How Aid Works

When considering a Stanford education, you and your family may be concerned about the high costs. The Financial Aid Office is ready to help. We view the financing of your educational costs as a partnership between you (the student), your family and the University. Our aid program is designed to ensure that your family's economic circumstances will not prevent you from being able to enroll at Stanford.

Determining Eligibility

Our financial aid program is need-based, meaning that all aid eligibility is determined by your family’s financial circumstances. While you and your parents have the primary responsibility for paying for college, financial aid can bridge the gap between the total costs and your ability to pay.

We use a standard method to carefully review your family’s financial circumstances and establish an expected contribution from you and your parents. If we determine that you cannot meet the student budget based on that calculated amount, we will award or recommend scholarships, grants or other resources to help you.

Average Scholarship/Grant for the Class of 2027

The average amount of Scholarship and Grant from all sources received by need-based aid recipients in the current freshman class is $70,349. This includes $62,898 average scholarship from Stanford as well as grant funds received from federal, state and private resources. The table below shows the average total scholarship and grant by income range for dependent students whose families live in the United States.

Total (Gross) Family Income Average Scholarship and Grant Average Net Cost % of applicants who qualify for scholarship aid from Stanford
Less than $ 75,000 92,303 4,380 98%
75,001 - 100,000 87,348 5,890 97%
100,001 - 125,000 76,834 13,201 97%
125,001 - 150,000 69,600 19,979 100%
150,001 - 200,000 57,205 31,459 94%
200,001 - 250,000 44,645 45,520 89%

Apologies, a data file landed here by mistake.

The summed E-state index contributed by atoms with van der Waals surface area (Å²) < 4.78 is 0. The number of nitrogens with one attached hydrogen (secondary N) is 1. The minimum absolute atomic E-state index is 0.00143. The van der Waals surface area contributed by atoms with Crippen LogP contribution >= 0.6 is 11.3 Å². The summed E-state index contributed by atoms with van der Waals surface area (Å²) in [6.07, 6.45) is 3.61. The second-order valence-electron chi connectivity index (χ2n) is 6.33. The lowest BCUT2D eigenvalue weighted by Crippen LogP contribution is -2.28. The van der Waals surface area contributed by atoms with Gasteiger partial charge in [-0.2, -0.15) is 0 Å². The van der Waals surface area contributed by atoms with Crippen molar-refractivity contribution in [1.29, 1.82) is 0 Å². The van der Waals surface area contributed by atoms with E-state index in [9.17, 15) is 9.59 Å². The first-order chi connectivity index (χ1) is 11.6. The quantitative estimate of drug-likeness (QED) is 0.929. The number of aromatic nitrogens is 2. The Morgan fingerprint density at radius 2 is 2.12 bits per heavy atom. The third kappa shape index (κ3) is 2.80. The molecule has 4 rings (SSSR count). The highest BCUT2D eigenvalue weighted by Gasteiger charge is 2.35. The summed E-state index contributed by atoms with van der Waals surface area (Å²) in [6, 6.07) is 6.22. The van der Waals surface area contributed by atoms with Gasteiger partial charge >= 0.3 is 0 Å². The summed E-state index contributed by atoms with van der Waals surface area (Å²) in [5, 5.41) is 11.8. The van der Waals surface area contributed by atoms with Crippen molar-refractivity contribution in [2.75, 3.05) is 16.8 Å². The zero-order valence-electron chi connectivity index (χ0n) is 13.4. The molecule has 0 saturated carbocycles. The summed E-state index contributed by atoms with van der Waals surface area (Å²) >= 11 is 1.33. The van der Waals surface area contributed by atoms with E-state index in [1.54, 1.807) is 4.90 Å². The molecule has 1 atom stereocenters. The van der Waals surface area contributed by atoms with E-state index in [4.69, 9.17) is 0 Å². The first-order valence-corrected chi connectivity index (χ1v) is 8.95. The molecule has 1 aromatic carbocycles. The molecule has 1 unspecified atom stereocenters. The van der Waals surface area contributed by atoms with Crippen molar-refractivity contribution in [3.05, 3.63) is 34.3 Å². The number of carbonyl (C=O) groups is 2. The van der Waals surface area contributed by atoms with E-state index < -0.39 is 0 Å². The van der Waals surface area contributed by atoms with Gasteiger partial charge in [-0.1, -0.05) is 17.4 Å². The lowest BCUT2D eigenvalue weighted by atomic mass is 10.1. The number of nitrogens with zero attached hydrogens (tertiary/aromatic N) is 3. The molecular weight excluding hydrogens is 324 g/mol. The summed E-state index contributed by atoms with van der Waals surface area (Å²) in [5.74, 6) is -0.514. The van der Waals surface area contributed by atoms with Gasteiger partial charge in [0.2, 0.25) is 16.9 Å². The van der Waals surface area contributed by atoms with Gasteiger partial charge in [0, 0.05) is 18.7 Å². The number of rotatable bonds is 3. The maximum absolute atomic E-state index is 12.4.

250,001 - 300,000* 34,919 54,748 75%
300,001 - 350,000* 25,347 64,234 57%
350,001 - 400,000* 23,511 65,986 41%
Greater than $400,000* 11,544 78,712 14%
*most who qualify have 2 (or more) children in college

Eligibility for Stanford Scholarship funds is based not only on family income level, but also on the size of the family, number of family members in college and family assets among other factors.  This explains why not every applicant at a particular income level may qualify for assistance.

Average Net Cost is the amount of the average individual student budget that's not covered by gift funds, in other words, the amount for which the student and parents, when appropriate, are responsible. Direct costs such as tuition, mandatory fees, room and board as well as indirect costs like books and supplies, a reasonable allowance for personal expenses and round trip travel expenses to and from home and campus are included in this calculation.

Prospective students and parents are encouraged to use our Net Price Calculator to obtain an individualized estimate of eligibility for need-based financial aid from Stanford.

Why are these Net Cost numbers different from the information published by the Federal Government? (Reference: College Navigator by the National Center for Education Statistics)
  • The income categories used are broader because the information is more useful to those seriously considering Stanford.  Because of our higher costs, remaining affordable means our aid is available to those higher up the income scale.
  • Because the data is from the current freshman class, it is more up to date.
  • The federal data is based only on federal aid recipients.  Because Stanford meets need for eligible students without expecting them to borrow, only a small portion of our aid recipients receive federal aid and are included in the federal report. 
  • The federal net price calculation is based on the standard student budget allowances excluding the travel amount.  We've chosen to calculate the average net cost based on individual students' actual budgets, providing a more realistic estimate of actual costs.
  • Only those who apply for need-based aid from Stanford are included. Athletes, for example, may receive a federal Pell Grant in addition to their athletic aid, but skew the picture of need-based grant available.
  • Independent students and families with separate contribution expectations from non-custodial parent household as well as international students are excluded from this analysis as their scholarship amounts could skew the analysis.
Updated on May 3, 2024 10:14 AM